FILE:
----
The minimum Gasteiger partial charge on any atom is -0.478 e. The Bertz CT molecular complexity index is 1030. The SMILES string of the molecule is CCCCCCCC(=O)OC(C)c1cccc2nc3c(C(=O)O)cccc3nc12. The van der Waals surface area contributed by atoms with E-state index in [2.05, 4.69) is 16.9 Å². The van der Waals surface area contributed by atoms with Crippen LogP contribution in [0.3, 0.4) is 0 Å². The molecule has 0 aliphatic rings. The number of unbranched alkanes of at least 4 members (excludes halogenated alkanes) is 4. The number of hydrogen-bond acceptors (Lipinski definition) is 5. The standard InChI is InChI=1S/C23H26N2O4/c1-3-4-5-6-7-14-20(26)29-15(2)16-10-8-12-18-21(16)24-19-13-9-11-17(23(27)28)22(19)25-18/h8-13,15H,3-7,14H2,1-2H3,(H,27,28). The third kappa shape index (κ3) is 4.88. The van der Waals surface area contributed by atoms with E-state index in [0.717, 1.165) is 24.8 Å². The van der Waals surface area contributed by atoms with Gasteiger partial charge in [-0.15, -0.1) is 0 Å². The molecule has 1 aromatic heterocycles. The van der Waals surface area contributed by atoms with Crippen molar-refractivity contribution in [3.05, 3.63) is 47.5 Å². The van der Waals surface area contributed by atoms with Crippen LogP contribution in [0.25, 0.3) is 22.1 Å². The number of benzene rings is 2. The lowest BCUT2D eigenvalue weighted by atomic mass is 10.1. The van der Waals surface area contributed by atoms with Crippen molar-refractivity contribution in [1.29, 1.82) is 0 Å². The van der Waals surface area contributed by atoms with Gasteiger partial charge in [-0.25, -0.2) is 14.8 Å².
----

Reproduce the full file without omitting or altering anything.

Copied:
The minimum Gasteiger partial charge on any atom is -0.478 e. The Bertz CT molecular complexity index is 1030. The SMILES string of the molecule is CCCCCCCC(=O)OC(C)c1cccc2nc3c(C(=O)O)cccc3nc12. The van der Waals surface area contributed by atoms with E-state index in [2.05, 4.69) is 16.9 Å². The van der Waals surface area contributed by atoms with Crippen LogP contribution in [0.3, 0.4) is 0 Å². The molecule has 0 aliphatic rings. The number of unbranched alkanes of at least 4 members (excludes halogenated alkanes) is 4. The number of hydrogen-bond acceptors (Lipinski definition) is 5. The standard InChI is InChI=1S/C23H26N2O4/c1-3-4-5-6-7-14-20(26)29-15(2)16-10-8-12-18-21(16)24-19-13-9-11-17(23(27)28)22(19)25-18/h8-13,15H,3-7,14H2,1-2H3,(H,27,28). The third kappa shape index (κ3) is 4.88. The van der Waals surface area contributed by atoms with E-state index in [0.717, 1.165) is 24.8 Å². The van der Waals surface area contributed by atoms with Gasteiger partial charge in [-0.15, -0.1) is 0 Å². The molecule has 1 aromatic heterocycles. The van der Waals surface area contributed by atoms with Crippen molar-refractivity contribution in [3.05, 3.63) is 47.5 Å². The van der Waals surface area contributed by atoms with Crippen LogP contribution in [0.25, 0.3) is 22.1 Å². The number of benzene rings is 2. The lowest BCUT2D eigenvalue weighted by atomic mass is 10.1. The van der Waals surface area contributed by atoms with Crippen molar-refractivity contribution in [1.29, 1.82) is 0 Å². The van der Waals surface area contributed by atoms with Gasteiger partial charge in [-0.25, -0.2) is 14.8 Å².